Fears are growing that Melbourne’s lockdown could be extended beyond six weeks if Victoria’s coronavirus cases remain high.
The state recorded another 222 cases and 17 deaths on Tuesday – a significant drop from a record high of 725 cases on August 6.
Thirteen of the 17 new fatalities are linked to aged care facilities, and eight of those people were in their 90s, Premier Daniel Andrews confirmed.
Experts fear the daily figures are not falling fast enough despite the state’s extreme lockdown measures, which were introduced on July 30.
If coronavirus cases don’t drop as steeply as hoped, Victorians could face extended restrictions, which would be another blow to Australia’s economy.
Melbourne entered Stage 4 lockdown on August 2 and a curfew was introduced from 8pm until 5am. The rest of the state was subject to Stage 3 restrictions at 11.59pm on August 5.
Melbourne University epidemiologist Professor Tony Blakely told news.com.au cases fell quickly in the week following Stage 4 lockdown. But figures have slowed in the weeks following, which he said was ‘odd’.
‘It’s still going down, which is good, but at this rate of progress we’ll be lucky if we are at less than 50 cases a day by the end of the six-week lockdown.’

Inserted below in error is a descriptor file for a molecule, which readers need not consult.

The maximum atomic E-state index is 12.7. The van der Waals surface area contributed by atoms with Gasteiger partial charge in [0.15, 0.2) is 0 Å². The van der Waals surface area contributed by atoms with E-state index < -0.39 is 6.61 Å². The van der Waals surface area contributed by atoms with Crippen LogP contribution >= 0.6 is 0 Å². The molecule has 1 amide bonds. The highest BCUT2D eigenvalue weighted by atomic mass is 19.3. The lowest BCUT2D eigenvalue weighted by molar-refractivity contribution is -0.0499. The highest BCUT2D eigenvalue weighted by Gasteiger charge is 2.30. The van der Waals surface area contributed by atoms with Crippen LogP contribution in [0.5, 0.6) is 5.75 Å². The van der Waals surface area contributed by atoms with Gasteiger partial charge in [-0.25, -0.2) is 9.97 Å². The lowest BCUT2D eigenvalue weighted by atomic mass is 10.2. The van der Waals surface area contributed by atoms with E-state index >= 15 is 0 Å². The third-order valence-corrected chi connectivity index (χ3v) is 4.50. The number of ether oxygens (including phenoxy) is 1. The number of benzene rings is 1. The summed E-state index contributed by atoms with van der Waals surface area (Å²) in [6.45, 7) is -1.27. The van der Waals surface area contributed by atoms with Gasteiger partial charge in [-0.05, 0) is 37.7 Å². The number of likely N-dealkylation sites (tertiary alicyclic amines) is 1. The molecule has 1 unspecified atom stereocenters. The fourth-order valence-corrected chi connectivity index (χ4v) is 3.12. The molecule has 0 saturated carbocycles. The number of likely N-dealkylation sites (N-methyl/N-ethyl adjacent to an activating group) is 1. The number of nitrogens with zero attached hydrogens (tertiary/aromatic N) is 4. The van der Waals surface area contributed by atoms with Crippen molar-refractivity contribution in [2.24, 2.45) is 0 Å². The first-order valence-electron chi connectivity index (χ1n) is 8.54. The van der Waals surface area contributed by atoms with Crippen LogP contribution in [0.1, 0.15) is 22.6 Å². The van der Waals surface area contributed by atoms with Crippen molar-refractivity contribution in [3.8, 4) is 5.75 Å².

Victoria’s case numbers have dropped to less than 300 in recent days, with a further 282 cases confirmed on Monday.
Mr Andrews confirmed on Tuesday there are 665 Victorians in hospital, 45 of those are in intensive care and 32 require a ventilator.
He said active cases within the aged care sector – and statewide – finally appeared to be decreasing, but pleaded with the public not to get complacent.
Chief Health Officer Brett Sutton said he expected that number would continue to drop in the coming days and weeks.
‘222 is another good number for us today, the trend continues down as we expected, but we have seen an uptick on Wednesdays,’ he said during the press conference, warning that tomorrow’s case numbers might spike again.
‘I would hope that we’re in the 100s, not the 200s, next week, but it depends on the public.’
Current data suggests the reproductive rate of the virus is on the decline, meaning numbers should follow.